Deripaska Sees Answer in 'New Deal'

MTDeripaska called for more state investment in infrastructure and housing.
As it battles the financial crisis, the country needs a "New Deal" similar to the one that lifted the United States out of the Great Depression in the 1930s, Oleg Deripaska said.

Regarded as one of the oligarchs closest to the Kremlin -- and one of the highest-profile victims of the country's stock market crash -- Deripaska said Russian companies should cut capacity rather than wait for a rapid recovery, and the state should seek resources for a major infrastructure renewal.

"A new partnership between the state and the business community is needed," he said in an interview during a tour of Latin America with President Dmitry Medvedev last week.

Deripaska, whose business empire piled up an estimated $20 billion of debt as it grew, has been drastically hit by a 75 percent fall in share prices since their May peak.

Since many of his bank loans were guaranteed against shares, lenders have been calling in debts. Deripaska was forced to give up stakes in German construction firm Hochtief and Canadian car parts maker Magna last month and used bailout money from the Kremlin to avoid losing a stake in metals giant Norilsk Nickel.

Deripaska's empire was the biggest single beneficiary so far of a $210 billion government rescue package, receiving $4.5 billion to help repay foreign debt. But the 40-year-old businessman says state handouts are not enough.

"We can bet on investment in housing and infrastructure," Deripaska said. "Investment in housing, roads, schools and utility services will help keep afloat a chain of other sectors such as construction materials, machine-building, metallurgy.

"Such projects will also help to employ people who will lose jobs in other sectors," he added.

Deripaska's recipe is very similar to the one used by U.S. President Franklin D. Roosevelt, who used state-funded infrastructure projects to create jobs and boost consumer demand in the years of the Great Depression.

Infrastructure renewal would directly benefit Deripaska, whose business interests grouped under the Basic Element holding company range from construction, resources and aluminum to car making, machine building and financial services.

"There will be losses from the crisis indeed, the task is to make them minimal," Deripaska said.

"Businesspeople should trim their businesses, leaving only structures that will be needed in the next 15 years, while the government should attract new resources," he added.

Last month, Medvedev admitted for the first time that the financial crisis had spread to Russia's real economy and that it could face a sharp rise in unemployment. Analysts predict a sharp fall in living standards as well.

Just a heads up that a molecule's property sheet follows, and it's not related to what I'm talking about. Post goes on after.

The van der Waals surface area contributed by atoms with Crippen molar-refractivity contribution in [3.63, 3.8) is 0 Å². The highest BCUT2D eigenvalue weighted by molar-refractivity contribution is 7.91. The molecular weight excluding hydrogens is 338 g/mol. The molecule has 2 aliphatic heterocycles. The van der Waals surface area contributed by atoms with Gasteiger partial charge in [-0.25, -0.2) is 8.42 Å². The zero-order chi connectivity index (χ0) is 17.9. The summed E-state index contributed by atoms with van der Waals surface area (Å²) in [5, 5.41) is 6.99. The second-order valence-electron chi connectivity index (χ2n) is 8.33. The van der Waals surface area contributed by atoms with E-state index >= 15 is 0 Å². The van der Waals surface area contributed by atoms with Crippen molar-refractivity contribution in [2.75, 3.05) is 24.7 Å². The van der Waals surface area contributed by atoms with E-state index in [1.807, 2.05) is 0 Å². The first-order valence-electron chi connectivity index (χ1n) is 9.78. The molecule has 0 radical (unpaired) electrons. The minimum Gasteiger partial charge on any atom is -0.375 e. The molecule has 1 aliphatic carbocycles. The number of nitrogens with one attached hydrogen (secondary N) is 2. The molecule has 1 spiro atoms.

"The state should help those who suffered most," Deripaska said. "We [businesspeople] will survive one way or another, while the crisis may ruin many ordinary people."

The Kremlin says massive reserves accumulated in the years of the oil boom give the country a safety cushion to ensure a soft landing during the crisis.

But falling oil prices and support for the national currency, industries and financial sector are rapidly draining the reserves, which currently stand at $450 billion, $150 billion below their highest point in August.

"I am pretty sure that we will see the price of oil at $35 per barrel," the billionaire said. "One big problem is that companies are cutting back on exploration. That means they will have no resources when it comes to boosting production."

The price of Urals crude has fallen 67 percent since this year's July 3 high to $43.07 a barrel on Tuesday.

Deripaska said many of his business colleagues think that they just need to survive the storm by relying on government support and waiting for things to return to their original precrisis state.

"Some of them are trying to save production capacities and keep prices high, waiting for a [recovery]," he said.

"This makes it difficult for others to restructure. For instance, high domestic prices for metals do not allow the production of cheaper cars.

"The hand of the state should become visible and solid," Deripaska added. "It is the government's responsibility to find the right balance between supply and demand, to find a price balance. This requires manual control."

Deripaska said government infrastructure projects could not only create new jobs but also encourage consumer demand.

"We are a lucky country in a way," he said. "As opposed to the West, where most basic consumer demands are already met, Russians tend to spend rather than to save once they get money in their hands."

"For instance, in more than 12 million families, more than one generation lives under the same roof. There is a huge objective demand for housing, and people will buy apartments if they are offered them at reasonable prices," he said.

"The same goes for cars and many other things."